When Allison Hoeltzel Savini, founder of Officina del Poggio (ODP), arrived at Genes Café at Barneys Madison Avenue for her interview, she was jet-lagged, having just landed from Italy the night before. She may have had a busy schedule ahead, but her earnest enthusiasm bubbled throughout the conversation. She was wearing a relaxed two-piece suit with a tie-neck blouse and black Mary Janes, and as she started describing the bag collection it became clear her personal style is a reflection of her style ethos.
ODP values timelessness, quality, and craftsmanship. Like her outfit, the bags have a vintage feel without being forced or hokey. Savini attributes her love of fashion and vintage to her grandmother, who would allow her to pick fabrics and patterns for custom outfits for her piano recitals and high school dances.
Born in South Texas, she grew up playing piano until she was 18. She even attended university under a music scholarship but realized she wanted to interact with people more. Shifting gears, she switched her major to arts administration so she could learn the business side of the arts—mainly, marketing and fundraising. It was in grad school that she was offered an internship at the Bologna opera house that would change her life. She fell in love with Italy and knew she wanted to make it part of her life and career. When finding a job in the arts proved challenging, she began to shift toward another creative field she loved: fashion.
Savini landed positions in product development: first as a design assistant and eventually as product manager for various brands. It was in these jobs that she was able to build crucial relationships with factories and artisans that would later help her in her own business. Chatting over coffee, she revealed how ODP’s bags are made and some of the obstacles the young label has faced. Read below to learn how Savini has managed to create her successful line in a saturated market.
The Window: What was your biggest challenge when starting this business?
Allison Hoeltzel Savini: I work with factories that are really good about working with me, and I try to respect their difficulties in working with a startup. I think for a lot of new brands that’s probably the biggest challenge. You’re kind of bottom of the list for them, so you have to find ways to work with the factory, respect their limitations, and that they need to manage their major, big production clients as well as you. Balancing the communication and the distribution is a challenge, too, because when you’re new people want to see you in the press. We launched our online e-commerce basically to make the bags available because we had a lot of press interested in them, but we weren’t distributed widely at all yet.
Why did you decide to move into bags? What’s the ethos at the core of the brand?
I really wanted to do something that was Italian and very well made—something that didn’t feel too trendy. Timeless, well made, and, at the same time, modern.
Is there a specific inspiration behind the initial designs?
The core of the collection is a lot of utilitarian-type bags, like the Safari, which was inspired by my grandfather’s WWII binoculars. I think that taking something that’s sort of vintage and using the plexiglass in that shape was completely modern. But at the same time, I have acrylic bags from my grandmother from the ’50s, so it’s timeless in its own right even though it’s something on trend. I feel like, 20 years from now you can bring it out, and it would still be something that would be a special piece in your wardrobe.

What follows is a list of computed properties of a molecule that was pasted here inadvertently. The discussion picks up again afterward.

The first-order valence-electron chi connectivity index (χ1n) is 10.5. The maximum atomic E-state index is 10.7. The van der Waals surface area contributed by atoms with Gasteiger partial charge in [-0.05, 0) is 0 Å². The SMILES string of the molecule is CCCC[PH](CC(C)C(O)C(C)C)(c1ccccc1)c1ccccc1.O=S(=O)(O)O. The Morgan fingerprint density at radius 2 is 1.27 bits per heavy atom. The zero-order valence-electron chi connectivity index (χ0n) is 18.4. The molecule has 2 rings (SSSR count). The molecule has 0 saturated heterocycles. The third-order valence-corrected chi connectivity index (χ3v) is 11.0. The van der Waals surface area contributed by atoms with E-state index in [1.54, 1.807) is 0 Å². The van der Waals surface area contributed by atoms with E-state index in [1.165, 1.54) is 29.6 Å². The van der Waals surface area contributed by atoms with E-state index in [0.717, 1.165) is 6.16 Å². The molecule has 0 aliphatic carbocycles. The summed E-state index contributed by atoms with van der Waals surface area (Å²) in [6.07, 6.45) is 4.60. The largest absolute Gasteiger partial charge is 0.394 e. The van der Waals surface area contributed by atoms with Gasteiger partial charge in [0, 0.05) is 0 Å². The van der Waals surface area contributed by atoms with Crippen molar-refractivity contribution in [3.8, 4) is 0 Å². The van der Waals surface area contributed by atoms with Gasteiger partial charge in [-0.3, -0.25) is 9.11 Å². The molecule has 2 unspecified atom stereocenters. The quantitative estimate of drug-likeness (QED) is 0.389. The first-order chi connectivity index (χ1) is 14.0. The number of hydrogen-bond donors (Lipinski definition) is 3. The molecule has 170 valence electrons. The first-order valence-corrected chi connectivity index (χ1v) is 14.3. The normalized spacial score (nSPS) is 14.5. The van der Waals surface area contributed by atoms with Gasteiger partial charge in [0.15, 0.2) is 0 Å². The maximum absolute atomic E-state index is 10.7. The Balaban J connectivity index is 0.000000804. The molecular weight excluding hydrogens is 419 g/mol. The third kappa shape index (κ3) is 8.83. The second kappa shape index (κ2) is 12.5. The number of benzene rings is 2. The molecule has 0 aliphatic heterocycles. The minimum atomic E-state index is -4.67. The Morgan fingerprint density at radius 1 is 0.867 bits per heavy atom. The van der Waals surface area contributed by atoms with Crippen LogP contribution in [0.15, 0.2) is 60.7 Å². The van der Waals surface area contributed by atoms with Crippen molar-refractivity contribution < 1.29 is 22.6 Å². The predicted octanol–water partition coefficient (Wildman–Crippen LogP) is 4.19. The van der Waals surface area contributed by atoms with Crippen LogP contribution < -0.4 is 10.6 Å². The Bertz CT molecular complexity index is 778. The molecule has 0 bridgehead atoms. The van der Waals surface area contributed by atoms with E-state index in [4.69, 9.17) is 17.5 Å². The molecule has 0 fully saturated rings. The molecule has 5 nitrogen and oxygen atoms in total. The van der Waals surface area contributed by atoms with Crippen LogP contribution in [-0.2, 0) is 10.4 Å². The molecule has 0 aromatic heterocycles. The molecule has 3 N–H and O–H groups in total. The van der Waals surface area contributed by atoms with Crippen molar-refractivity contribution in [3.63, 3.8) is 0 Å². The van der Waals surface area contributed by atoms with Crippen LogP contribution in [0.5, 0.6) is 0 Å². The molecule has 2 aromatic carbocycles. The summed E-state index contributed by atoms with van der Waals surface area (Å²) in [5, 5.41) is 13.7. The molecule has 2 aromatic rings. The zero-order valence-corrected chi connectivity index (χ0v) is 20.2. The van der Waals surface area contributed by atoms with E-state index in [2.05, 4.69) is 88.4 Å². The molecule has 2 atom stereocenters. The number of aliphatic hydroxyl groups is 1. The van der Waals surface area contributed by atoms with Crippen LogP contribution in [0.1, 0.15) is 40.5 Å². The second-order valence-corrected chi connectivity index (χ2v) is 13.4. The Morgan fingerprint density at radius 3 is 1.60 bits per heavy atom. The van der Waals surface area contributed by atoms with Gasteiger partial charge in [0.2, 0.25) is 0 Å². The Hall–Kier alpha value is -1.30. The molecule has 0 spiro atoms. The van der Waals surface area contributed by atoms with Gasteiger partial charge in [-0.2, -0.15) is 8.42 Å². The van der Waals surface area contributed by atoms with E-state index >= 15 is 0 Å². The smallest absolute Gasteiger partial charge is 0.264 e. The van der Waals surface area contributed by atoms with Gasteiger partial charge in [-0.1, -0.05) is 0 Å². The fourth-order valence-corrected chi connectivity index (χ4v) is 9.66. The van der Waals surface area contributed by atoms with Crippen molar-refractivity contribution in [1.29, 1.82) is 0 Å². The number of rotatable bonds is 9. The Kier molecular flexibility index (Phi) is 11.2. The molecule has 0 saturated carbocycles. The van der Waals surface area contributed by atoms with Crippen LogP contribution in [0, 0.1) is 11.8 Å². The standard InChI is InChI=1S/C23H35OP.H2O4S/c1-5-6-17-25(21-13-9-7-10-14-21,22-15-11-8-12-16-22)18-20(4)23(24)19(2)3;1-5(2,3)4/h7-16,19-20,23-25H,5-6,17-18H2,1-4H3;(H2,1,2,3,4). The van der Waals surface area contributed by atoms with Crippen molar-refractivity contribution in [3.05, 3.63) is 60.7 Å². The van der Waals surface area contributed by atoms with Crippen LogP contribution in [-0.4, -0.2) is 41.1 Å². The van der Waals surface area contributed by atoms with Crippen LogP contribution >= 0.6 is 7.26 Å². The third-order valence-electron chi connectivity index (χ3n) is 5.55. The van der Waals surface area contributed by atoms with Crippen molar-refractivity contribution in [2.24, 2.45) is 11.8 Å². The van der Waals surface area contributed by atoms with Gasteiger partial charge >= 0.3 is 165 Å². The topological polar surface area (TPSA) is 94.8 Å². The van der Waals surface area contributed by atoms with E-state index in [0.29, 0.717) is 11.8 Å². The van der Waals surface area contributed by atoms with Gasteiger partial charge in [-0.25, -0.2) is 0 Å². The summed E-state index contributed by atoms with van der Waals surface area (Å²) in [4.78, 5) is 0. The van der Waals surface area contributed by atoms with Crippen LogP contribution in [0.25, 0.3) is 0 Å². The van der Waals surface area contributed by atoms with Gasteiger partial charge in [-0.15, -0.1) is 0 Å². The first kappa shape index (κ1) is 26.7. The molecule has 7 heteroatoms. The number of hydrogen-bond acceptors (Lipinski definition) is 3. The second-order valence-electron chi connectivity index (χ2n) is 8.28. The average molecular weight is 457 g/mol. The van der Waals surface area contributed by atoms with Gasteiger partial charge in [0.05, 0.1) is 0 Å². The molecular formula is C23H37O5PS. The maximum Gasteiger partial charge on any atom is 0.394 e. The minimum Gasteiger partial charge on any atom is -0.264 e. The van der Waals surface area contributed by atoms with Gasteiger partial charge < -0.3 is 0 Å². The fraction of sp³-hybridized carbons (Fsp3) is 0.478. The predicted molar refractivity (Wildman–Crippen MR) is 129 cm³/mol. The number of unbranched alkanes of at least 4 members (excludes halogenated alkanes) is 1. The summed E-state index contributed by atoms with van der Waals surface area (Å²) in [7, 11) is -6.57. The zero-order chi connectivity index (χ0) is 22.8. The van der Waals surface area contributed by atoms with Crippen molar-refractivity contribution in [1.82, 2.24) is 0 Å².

How do you approach your environmental footprint?
The bags are shaped by hand. The factory has to number them to make sure that the top fits with the bottom and that they follow the entire process together. We assign forms for the bags, so none are exactly the same. The certificate is signed and numbered based on the production run so that even the customer sees that it’s something that’s handcrafted. I really wanted to focus on the craftsmanship.
Also, climate change is very important. Overall, we want to create these timeless products that you’re not going to get tired of and throw away. That in itself, I think, is a more sustainable way of purchasing.
Tell us more about the manufacturing process and how that reflects your values…
I wanted to use vegetable-tanned leather because it’s a very Tuscan product. One of the tanneries is a founding member of the Italian Vegetable-Tanned Leather Consortium. It’s a consortium of 22 tanneries that were found to protect the heritage of the tradition of vegetable tanning. In order to bear the Vera Pelle Italiana hand symbol, the tanneries have to adhere to certain regulations and rules in the tanning process and the waste. The water has to be disposed of in an environmentally friendly way. The by-products from the leather also have to be used, if possible, for other industries to recycle.
No animal is killed just for the skins. We’re trying to ask more questions regarding the origin of the skins and take it a step further. We already use the wooden forms [the base of the bag] as opposed to using plastic forms that a lot of companies use. We are now using recycled polyester, and also the dyeing process is done in a way that is less toxic. The concept is that we’re taking steps each season towards doing what we can to make the product more sustainable.
Bags are already such a saturated market. What do you think makes ODP stand out?
Our bags are utilitarian shapes and very iconic in their aesthetic. They’re well thought out in terms of the capacity. I’ll always test each bag and ask, “What are the necessities that a girl’s going to carry in her bag?” You need a wallet, sunglasses, etc. It’s an Italian brand but designed by a woman, so I know what women need in their day-to-day life, and I design for that.